All is not well in the Kosher meat industry, especially at Agriprocessors, the largest Kosher meat plant in the world. Agriprocessors is owned by the Rubashkin family, part of the Lubavitch Hasidic sect of ultra-Orthodox Judaism (also called Chabad).
The Bush administration is cracking down on large employers who hire illegal aliens. The meat industry is the main target. These illegal immigrants use fake Social Security cards to forge their federal employment documents. This is a nation-wide problem and it is one of those things that everyone knows is happening and everyone allows to continue.
Agriprocessors has endured several waves of controversy in recent months about alleged abuse of worker’s rights, bully tactics to prevent workers from forming a union, failure to pay worker’s overtime, and controversy about low pay for workers. In one article people were asking, “Why am I paying $7 a pound for Kosher steak if they are paying their workers $5 an hour?” (Note: I have no idea what Agriprocessors pays their workers).
Samuel Freedman, in an article in the Jerusalem Post online edition (jpost.com, May 29, 2008,) said:
Should it not matter to us that the meat we buy and consume, ostensibly for the purpose of fulfilling a religious obligation or at least reifying a sense of Jewish community, is coming from a scandalous source? Just what does the separation between kosher and treif mean or matter if kosher depends on the exploitation and endangerment of the human beings who do the supposedly Godly work of preparing our food?
Freedman also comments on the egregious practices of this supposedly religious family running a business to serve a holy purpose:
Between the PETA criticisms four years ago and the federal sweep on May 12, Agriprocessors has repeatedly abrogated basic standards of health and safety for its workers. It has fought against their right to join a union, and failed to provide them training in Spanish, their native tongue. It has, if recent allegations prove correct, forced them to work overtime shifts without overtime pay. Taken together, these labor practices evoke the Triangle Shirtwaist Company.
The bottom line? All Jews need to hold the established Jewish companies to the fire. If it means boycotting products produced unscrupulously that claim to be Kosher, then so be it. Agripocessor’s meat is marketed under the following labels: Aaron’s Best, Aaron’s Choice, Rubashkin’s, European Glatt, Supreme Kosher, David’s and Shor Habor. God is not mocked. People will reap what they sow and sowing human misery is more unkosher than pork on a challah bun.
Here is more on the story from Forward magazine:
From Forward magazine, May 27, 2008, article by Ben Harris writing for the JTA.
Within the Jewish world, the loudest reactions have come from the Conservative movement and the liberal edge of Orthodoxy. Interviews with some of Postville’s Chabad residents and other observers suggest that the fervently Orthodox, or haredi community, is taking the flood of accusations against Agriprocessors with more than a grain of salt.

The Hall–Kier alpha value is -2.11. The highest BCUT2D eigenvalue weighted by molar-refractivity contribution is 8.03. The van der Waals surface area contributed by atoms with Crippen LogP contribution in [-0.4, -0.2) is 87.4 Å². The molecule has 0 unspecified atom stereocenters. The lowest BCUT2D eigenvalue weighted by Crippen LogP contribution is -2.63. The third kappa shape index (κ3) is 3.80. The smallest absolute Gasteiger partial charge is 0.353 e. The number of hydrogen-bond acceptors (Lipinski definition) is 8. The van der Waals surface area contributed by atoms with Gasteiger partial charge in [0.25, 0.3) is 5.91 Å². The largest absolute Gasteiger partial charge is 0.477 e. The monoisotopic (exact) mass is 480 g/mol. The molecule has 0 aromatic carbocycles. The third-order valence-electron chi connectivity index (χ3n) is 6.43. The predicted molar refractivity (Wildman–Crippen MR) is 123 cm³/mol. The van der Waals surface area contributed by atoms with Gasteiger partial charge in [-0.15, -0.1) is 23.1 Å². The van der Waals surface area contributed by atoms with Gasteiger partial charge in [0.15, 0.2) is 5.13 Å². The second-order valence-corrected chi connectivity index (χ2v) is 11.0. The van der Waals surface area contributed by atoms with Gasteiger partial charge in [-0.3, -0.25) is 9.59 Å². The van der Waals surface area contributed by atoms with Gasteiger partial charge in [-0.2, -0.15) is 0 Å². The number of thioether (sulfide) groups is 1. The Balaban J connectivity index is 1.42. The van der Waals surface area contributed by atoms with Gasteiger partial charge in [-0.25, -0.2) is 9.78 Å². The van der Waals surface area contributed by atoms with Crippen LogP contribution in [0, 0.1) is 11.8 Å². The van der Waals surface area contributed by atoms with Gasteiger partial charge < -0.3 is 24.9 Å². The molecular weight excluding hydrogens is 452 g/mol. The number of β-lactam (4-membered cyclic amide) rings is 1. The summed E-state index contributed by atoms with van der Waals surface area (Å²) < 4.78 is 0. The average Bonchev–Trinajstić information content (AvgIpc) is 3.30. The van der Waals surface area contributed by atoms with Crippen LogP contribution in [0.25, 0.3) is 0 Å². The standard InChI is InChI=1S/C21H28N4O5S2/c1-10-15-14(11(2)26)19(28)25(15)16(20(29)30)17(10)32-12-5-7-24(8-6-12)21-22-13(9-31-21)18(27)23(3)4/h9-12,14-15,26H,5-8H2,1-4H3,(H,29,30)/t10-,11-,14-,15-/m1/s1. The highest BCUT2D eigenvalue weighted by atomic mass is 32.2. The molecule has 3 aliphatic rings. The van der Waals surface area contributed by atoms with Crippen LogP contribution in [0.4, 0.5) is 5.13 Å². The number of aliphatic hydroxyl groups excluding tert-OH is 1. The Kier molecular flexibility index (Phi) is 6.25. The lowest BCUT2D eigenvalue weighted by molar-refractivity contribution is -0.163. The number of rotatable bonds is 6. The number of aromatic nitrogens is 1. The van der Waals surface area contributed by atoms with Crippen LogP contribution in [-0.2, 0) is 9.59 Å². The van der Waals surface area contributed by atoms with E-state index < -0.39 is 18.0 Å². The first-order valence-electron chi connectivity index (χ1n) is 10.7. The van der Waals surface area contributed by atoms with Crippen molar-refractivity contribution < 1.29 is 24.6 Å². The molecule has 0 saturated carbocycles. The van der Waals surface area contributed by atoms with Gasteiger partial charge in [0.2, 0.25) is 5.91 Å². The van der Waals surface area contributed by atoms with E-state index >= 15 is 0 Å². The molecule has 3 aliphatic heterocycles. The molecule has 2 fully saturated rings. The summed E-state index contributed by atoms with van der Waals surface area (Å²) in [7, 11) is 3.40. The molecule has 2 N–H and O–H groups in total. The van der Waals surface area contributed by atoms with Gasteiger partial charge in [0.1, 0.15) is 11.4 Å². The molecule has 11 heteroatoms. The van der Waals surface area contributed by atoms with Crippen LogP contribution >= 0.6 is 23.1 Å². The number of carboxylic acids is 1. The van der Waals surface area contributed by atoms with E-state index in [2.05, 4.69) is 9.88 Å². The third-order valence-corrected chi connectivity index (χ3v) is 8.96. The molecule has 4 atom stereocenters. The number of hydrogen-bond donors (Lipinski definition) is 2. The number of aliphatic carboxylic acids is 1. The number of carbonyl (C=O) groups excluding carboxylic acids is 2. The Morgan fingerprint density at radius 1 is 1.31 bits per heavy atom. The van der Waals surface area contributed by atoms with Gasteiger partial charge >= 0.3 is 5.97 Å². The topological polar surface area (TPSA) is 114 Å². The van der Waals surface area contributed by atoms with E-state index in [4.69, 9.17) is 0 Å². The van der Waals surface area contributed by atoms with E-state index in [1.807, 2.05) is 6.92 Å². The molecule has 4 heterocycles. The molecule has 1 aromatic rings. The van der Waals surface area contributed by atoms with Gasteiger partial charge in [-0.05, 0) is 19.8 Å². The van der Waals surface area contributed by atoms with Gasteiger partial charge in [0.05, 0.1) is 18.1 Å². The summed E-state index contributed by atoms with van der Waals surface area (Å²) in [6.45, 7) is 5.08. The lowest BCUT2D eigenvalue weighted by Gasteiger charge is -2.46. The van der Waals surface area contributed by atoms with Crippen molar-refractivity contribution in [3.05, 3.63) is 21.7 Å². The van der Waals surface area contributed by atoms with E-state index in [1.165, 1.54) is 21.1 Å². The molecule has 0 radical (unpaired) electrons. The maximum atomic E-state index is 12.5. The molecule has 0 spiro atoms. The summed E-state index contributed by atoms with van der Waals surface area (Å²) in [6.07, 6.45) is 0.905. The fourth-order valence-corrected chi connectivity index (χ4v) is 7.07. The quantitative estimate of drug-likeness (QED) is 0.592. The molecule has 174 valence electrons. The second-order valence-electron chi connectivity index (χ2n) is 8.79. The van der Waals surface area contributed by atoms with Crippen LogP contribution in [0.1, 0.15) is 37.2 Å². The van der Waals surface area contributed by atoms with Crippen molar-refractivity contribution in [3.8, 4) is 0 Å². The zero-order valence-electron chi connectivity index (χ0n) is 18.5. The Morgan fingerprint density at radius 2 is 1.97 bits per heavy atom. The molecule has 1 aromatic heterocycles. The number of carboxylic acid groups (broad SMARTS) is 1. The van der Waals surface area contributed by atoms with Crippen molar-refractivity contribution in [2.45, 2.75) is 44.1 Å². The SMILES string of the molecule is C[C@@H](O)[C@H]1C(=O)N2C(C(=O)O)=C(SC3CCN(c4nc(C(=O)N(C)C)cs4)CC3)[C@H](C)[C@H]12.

“The problem is, there’s a mind-set that you have to give the person the benefit of the doubt,” said Binyomin Jolkovsky, the editor of Jewish World Review and a longtime observer of haredi Jewry. “But when 12 government agencies come in and do a sting operation, and after something that was so detailed, you got to wonder.”
In the haredi community, Jolkovsky said, the sentiment tends to be much more focused on the bottom line for the consumer.
“‛They’re paying people $5 an hour labor, how come I’m paying $7 a pound for steak?’ That’s what they were saying,” he said.
Some Jewish Postville residents refused to even consider some of the government’s allegations, such as that methamphetamine was being produced at the plant or that the company was shorting its workers. In the days after the raid, several told JTA that the affair was the product of an anti-Orthodox, if not anti-Semitic, agenda.
“Many of the allegations are ridiculous, like the meth labs,” said Aaron Goldsmith, a Chabad rabbi and former Postville city councilman with ties to the Rubashkins. “Why would somebody want to pour millions and millions of dollars into infrastructure and let a poor man’s drug business run in a plant? It doesn’t make any sense to me. It’s stupid. It’s not in the interest of the company.”
Goldsmith, who runs a custom hospital-bed business headquartered near Agriprocessors, acknowledged that whatever the truth of the allegations, the company’s reputation is “in trouble.”
Asked what he would say to kosher consumers concerned about the charges flying against the company, Goldsmith paused for nearly a minute before answering.
“Clearly the Rubashkins need to rethink a lot of their management style,” he said, “because whatever good they do and whatever errors they made are completely perceived in a way that’s undermining their own company. To me, they need to bring the reality and the perceptions in line with each other.”